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Few smartphone owners take security seriously

A Google homepage is displayed on a Motorola Droid phone in Washington August 15, 2011. Google Inc will buy phone hardware maker Motorola Mobility Holdings Inc for $12.5 billion to bolster adoption of its Android mobile software, and compete with smartphone rival Apple Inc. In its biggest deal to date, Google said it would pay $40 per share in cash, a 63 percent premium to Motorola Mobility's Friday closing price on the New York Stock Exchange. REUTERS/Kevin Lamarque (UNITED STATES - Tags: SCI TECH BUSINESS)
A Google homepage is displayed on a Motorola Droid phone in Washington August 15, 2011. Google Inc will buy phone hardware maker Motorola Mobility Holdings Inc for $12.5 billion to bolster adoption of its Android mobile software, and compete with smartphone rival Apple Inc. In its biggest deal to date, Google said it would pay $40 per share in cash, a 63 percent premium to Motorola Mobility's Friday closing price on the New York Stock Exchange. REUTERS/Kevin Lamarque (UNITED STATES - Tags: SCI TECH BUSINESS)KEVIN LAMARQUE / Reuters

Nearly 40 percent of smartphone users say they're worries about security, including harmful apps, malicious emails and having their locations tracked and activities monitored. But 82 percent of them are not using security apps for their cellphones.

The figures are from The NPD Group's report, "Emerging Technology Trends: Mobile Security," released Wednesday, which found that while iPhone and Android smartphone users "share similar security concerns, 30 percent of Android smartphone owners have installed security products, compared to just 6 percent of iPhone owners."

One reason for the difference: Google's Android operating system is, by design, more open in terms of app development compared to Apple's iPhone. Although certainly, the iPhone is not invulnerable to security woes.

As msnbc.com's Wilson Rothman wrote earlier this year:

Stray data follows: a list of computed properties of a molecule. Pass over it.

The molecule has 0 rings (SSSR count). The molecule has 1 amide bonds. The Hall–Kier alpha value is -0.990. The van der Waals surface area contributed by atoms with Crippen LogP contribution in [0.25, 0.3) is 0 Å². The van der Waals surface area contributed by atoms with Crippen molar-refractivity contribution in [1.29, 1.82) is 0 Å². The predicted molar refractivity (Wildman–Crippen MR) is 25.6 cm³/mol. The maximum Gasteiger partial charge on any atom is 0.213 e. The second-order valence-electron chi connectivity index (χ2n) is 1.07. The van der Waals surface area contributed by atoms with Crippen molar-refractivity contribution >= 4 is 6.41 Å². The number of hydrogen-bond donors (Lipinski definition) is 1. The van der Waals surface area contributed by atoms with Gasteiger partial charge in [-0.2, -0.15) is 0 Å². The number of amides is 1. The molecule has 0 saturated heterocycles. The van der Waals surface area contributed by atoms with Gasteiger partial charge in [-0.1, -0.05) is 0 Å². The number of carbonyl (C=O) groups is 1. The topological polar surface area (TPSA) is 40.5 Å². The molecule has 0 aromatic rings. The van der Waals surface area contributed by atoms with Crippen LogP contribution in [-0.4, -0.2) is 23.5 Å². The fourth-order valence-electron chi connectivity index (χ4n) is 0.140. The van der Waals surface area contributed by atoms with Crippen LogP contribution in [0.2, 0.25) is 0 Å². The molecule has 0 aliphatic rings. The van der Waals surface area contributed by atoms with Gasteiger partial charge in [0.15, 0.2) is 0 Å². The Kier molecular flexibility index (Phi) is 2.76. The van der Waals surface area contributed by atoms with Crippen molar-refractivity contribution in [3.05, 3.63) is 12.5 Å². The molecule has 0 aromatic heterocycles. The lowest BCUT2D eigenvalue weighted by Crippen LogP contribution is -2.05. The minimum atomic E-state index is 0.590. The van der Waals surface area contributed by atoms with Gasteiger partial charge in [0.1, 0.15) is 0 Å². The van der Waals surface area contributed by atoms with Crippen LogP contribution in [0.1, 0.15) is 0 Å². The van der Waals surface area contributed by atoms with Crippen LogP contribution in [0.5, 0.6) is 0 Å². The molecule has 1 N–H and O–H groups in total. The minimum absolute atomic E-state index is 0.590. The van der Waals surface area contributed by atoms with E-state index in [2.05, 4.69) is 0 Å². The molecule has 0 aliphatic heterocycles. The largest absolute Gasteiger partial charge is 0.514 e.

For Android, the danger is downloading apps outside of Google's App Market (or other reputable app stores such as Amazon's). If you're off somewhere getting apps from sources you don't know or trust, there could be consequences. For iPhone users, the line really is whether you jailbreak or not. Jailbreaking can be pretty easy, and getting pirated or bootlegged apps can seem like a great way to save money, but in doing so, you're basically handing out the smartphone equivalent of a front door key to Lord only knows.

"Even though iPhone users are less concerned than Android users about device security, they are still clearly worried," said Stephen Baker, vice president of industry analysis for NPD, in a statement. "Their biggest concerns were much more likely to be fears that their iPhone would be stolen or damaged, than any unwanted or harmful activities."

NPD's findings are based on online surveys done in July with a "representative sample of 1,085 panelists from NPD's online panel. Results were balanced to represent the U.S. adult population."

About 25 percent of smartphone owners who don't have security apps or software for their phones felt such products were "too expensive; yet among those owners with security products installed, 75 percent paid nothing, and the mean price paid was less than $3," Baker said.

You don't have to buy security apps to be more secure. Simple steps to start with are checking whether location-sharing is on or on off on your smartphone, and using the cellular service for email and Web browsing, vs. Wi-Fi, which is more vulnerable unless you've taken steps to shore it up.

Anthony Stramella, with the National Security Agency's Threat Operations Center, takes the issue seriously. The official said this week at a conference that he doesn't have a smartphone; he uses a cheapie cellphone that does only one thing: make phone calls.

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